The takes on the Rajon Rondo-to-Dallas trade weren’t even complete when that story was blown out of the water by today’s stunning news. The Detroit Pistons have waived forward Josh Smith, less than 18 months after signing him to a four year, $54 million contract.
While it is patently obvious that the Smith era in Detroit has not been a happy one, this move is nearly unprecedented in that Smith will be owed $27 million over the two seasons following this one, as well as more than $9 million outstanding this campaign. Rarely is a player waived when still owed so much money and with so much time left to run on their contract. Absent a forthcoming news bomb about specific malfeasance by Smith (as opposed to the run of the mill poor shot selection and questionable body language which has characterized much of Smith’s career), this represents a sizable own-goal by the new Stan Van Gundy regime. Van Gundy did not sign Smith to this contract – his predecessor Joe Dumars did – but Van Gundy was charged with the task of fixing it. And waiving him with so much money and time still owed is not really fixing it at all.
From a basketball-only standpoint, Van Gundy’s desire to be rid of Smith is understandable. Smith is a legendarily terrible outside shooter who cannot share the court with Detroit’s other two best players, Greg Monroe and Andre Drummond. Furthermore, Smith’s presence possibly stood in the way of Drummond’s continuing development, both in Detroit’s early season efforts to turn Drummond into a post player (which failed in somewhat predictable fashion) or in the more likely role of using him as a pick-and-roll bludgeon in the Tyson Chandler mold.
But this was not a purely basketball decision. By virtue of the NBA’s “stretch provision,” Smith will (if stretched) be due his fully guaranteed salary over the next five years rather than as a $13.5 million cap hit for each of the next two. In other words, the Pistons will be paying Smith $5.4 million per season to NOT play for them through the summer of 2020.
This is not “merely money”, the defense sometimes employed in situations such as when a coach is fired with years remaining on their contract either. These payments count on Detroit’s salary cap sheet for the same duration. In effect, the decision was made that jettisoning Smith right now was worth placing the franchise at a significant team building disadvantage for the rest of this decade. And that long term hindrance is at the heart of why the move is so confusing.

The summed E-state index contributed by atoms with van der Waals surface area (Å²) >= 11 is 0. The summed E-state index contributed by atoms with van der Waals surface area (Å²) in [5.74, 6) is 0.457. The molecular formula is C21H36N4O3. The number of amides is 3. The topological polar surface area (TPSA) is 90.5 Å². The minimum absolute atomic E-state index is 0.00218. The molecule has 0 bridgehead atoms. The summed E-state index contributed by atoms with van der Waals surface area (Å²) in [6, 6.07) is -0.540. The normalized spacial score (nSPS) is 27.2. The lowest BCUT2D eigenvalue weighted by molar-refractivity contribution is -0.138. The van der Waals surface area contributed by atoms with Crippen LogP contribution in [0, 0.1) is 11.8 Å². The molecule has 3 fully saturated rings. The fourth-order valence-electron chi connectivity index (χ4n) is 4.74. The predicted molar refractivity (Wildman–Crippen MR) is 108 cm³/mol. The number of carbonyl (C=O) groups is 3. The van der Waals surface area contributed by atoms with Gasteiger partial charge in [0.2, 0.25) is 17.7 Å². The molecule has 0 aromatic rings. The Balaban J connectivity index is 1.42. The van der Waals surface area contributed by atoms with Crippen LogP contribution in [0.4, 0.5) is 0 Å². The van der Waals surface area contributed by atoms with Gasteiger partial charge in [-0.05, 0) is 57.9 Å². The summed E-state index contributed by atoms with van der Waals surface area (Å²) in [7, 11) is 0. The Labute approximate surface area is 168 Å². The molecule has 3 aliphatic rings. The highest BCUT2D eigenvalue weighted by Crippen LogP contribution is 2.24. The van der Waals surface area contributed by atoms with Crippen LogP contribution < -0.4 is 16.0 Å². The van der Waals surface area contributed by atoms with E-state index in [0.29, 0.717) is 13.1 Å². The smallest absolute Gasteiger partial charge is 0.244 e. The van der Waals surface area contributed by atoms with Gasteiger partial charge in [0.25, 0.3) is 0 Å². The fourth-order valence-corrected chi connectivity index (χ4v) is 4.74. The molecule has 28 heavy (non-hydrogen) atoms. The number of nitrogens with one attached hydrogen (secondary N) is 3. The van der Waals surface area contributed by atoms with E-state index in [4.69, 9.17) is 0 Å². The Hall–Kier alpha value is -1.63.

Even accepting Smith was hurting the team both this year and for the future, why now? Smith remains a talented player who, lest we forget, drew interest from at least one team this past offseason. The trade deadline is still almost two months away, and the Rondo trade was the first deal of any real consequence this season. Reports have Detroit canvassing for interest, but the question is, who was on those calls? The need to truly beat the bushes to find a suitable home for Smith, his baggage and his contract was the job for a full time general manager, something which the Pistons do not have with Van Gundy inhabiting both roles. Understandably, Van Gundy probably has enough on his plate that spending several hours per day trying to find a buyer AND coach a team already in turmoil wasn’t on the cards.
[It is hereby noted that one of Van Gundy’s first acts in his new role was to hire Jeff Bower, long time NBA executive, as the official General Manager of the team. However, ultimate power still lies with Van Gundy. And in this piece, outside of its official usage here for Bower, the terms general manager/GM are here used with their more colloquial meanings to mean whoever makes the ultimate roster decisions.]
Distinct individuals doing the job would have allowed the GM to spend that time, as well as manage Coach (rather than Executive) Van Gundy’s evident frustration with Smith. Rather than what looks like a premature overflow of frustration with no check between coach and GM duties, this would have allowed the team to use all the available time to move Smith along before exercising the nuclear options (and suffering the attendant long, dark winter to strain the metaphor). If on February 18th, nothing had come together, they would have least credibly explored remedies short of something this drastic.
What would be lost by waiting, aside from more games in what is already a lost season for the Pistons? The benefits of acting decisively this instant, today, are difficult to envision, aside from lessening Van Gundy’s irritation. But inability to manage and dampen a coach’s frustration with the roster is one of the main reasons to avoid entrusting one individual with both roles, and this seems yet another demonstration of the pitfalls of the arrangement.